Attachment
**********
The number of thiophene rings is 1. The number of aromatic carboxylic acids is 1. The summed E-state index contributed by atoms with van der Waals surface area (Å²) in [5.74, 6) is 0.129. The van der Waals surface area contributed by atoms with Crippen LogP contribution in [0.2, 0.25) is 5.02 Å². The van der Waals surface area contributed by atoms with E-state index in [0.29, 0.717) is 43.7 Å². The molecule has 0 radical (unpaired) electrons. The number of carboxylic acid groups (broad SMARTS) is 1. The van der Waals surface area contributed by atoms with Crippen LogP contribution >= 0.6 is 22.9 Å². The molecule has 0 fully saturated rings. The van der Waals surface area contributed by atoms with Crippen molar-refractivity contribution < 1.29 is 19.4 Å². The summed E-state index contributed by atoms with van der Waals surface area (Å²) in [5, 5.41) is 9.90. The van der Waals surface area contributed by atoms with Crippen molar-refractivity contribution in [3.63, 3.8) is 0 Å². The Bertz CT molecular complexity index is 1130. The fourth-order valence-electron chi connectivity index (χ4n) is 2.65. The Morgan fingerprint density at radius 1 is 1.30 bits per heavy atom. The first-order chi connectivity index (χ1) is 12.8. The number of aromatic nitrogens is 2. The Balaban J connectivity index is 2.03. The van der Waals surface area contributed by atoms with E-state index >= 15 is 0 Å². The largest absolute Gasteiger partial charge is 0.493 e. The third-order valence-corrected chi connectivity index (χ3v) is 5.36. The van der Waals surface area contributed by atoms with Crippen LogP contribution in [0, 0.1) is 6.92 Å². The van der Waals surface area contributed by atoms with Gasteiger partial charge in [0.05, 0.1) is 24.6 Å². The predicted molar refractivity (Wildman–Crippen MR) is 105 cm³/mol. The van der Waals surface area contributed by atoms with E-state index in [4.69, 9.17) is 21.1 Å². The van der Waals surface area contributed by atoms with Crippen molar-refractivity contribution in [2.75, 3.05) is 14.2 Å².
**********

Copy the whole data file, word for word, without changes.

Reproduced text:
The number of thiophene rings is 1. The number of aromatic carboxylic acids is 1. The summed E-state index contributed by atoms with van der Waals surface area (Å²) in [5.74, 6) is 0.129. The van der Waals surface area contributed by atoms with Crippen LogP contribution in [0.2, 0.25) is 5.02 Å². The van der Waals surface area contributed by atoms with E-state index in [0.29, 0.717) is 43.7 Å². The molecule has 0 radical (unpaired) electrons. The number of carboxylic acid groups (broad SMARTS) is 1. The van der Waals surface area contributed by atoms with Crippen LogP contribution >= 0.6 is 22.9 Å². The molecule has 0 fully saturated rings. The van der Waals surface area contributed by atoms with Crippen molar-refractivity contribution < 1.29 is 19.4 Å². The summed E-state index contributed by atoms with van der Waals surface area (Å²) in [5, 5.41) is 9.90. The van der Waals surface area contributed by atoms with Crippen molar-refractivity contribution in [3.63, 3.8) is 0 Å². The Bertz CT molecular complexity index is 1130. The fourth-order valence-electron chi connectivity index (χ4n) is 2.65. The Morgan fingerprint density at radius 1 is 1.30 bits per heavy atom. The first-order chi connectivity index (χ1) is 12.8. The number of aromatic nitrogens is 2. The Balaban J connectivity index is 2.03. The van der Waals surface area contributed by atoms with E-state index >= 15 is 0 Å². The largest absolute Gasteiger partial charge is 0.493 e. The third-order valence-corrected chi connectivity index (χ3v) is 5.36. The van der Waals surface area contributed by atoms with Crippen LogP contribution in [0, 0.1) is 6.92 Å². The van der Waals surface area contributed by atoms with Gasteiger partial charge in [0.05, 0.1) is 24.6 Å². The predicted molar refractivity (Wildman–Crippen MR) is 105 cm³/mol. The van der Waals surface area contributed by atoms with E-state index in [4.69, 9.17) is 21.1 Å². The van der Waals surface area contributed by atoms with Crippen molar-refractivity contribution in [2.75, 3.05) is 14.2 Å².